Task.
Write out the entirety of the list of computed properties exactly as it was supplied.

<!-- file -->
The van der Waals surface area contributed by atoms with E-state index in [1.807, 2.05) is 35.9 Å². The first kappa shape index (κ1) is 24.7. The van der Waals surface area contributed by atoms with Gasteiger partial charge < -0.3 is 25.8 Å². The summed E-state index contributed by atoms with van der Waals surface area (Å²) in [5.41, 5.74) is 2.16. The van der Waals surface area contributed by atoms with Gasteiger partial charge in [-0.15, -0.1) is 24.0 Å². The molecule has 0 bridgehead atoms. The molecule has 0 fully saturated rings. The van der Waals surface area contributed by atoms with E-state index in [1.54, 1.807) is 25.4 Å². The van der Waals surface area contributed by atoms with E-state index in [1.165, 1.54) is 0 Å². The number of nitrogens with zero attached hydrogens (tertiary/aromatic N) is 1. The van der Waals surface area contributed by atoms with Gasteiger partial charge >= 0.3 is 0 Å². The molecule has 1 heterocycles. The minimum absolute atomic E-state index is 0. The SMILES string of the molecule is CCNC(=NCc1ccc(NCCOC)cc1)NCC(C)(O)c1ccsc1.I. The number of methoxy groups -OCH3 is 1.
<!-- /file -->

The van der Waals surface area contributed by atoms with E-state index in [1.807, 2.05) is 35.9 Å². The first kappa shape index (κ1) is 24.7. The van der Waals surface area contributed by atoms with Gasteiger partial charge < -0.3 is 25.8 Å². The summed E-state index contributed by atoms with van der Waals surface area (Å²) in [5.41, 5.74) is 2.16. The van der Waals surface area contributed by atoms with Gasteiger partial charge in [-0.15, -0.1) is 24.0 Å². The molecule has 0 bridgehead atoms. The molecule has 0 fully saturated rings. The van der Waals surface area contributed by atoms with E-state index in [1.54, 1.807) is 25.4 Å². The van der Waals surface area contributed by atoms with E-state index in [1.165, 1.54) is 0 Å². The number of nitrogens with zero attached hydrogens (tertiary/aromatic N) is 1. The van der Waals surface area contributed by atoms with Gasteiger partial charge >= 0.3 is 0 Å². The molecule has 1 heterocycles. The minimum absolute atomic E-state index is 0. The SMILES string of the molecule is CCNC(=NCc1ccc(NCCOC)cc1)NCC(C)(O)c1ccsc1.I. The number of methoxy groups -OCH3 is 1.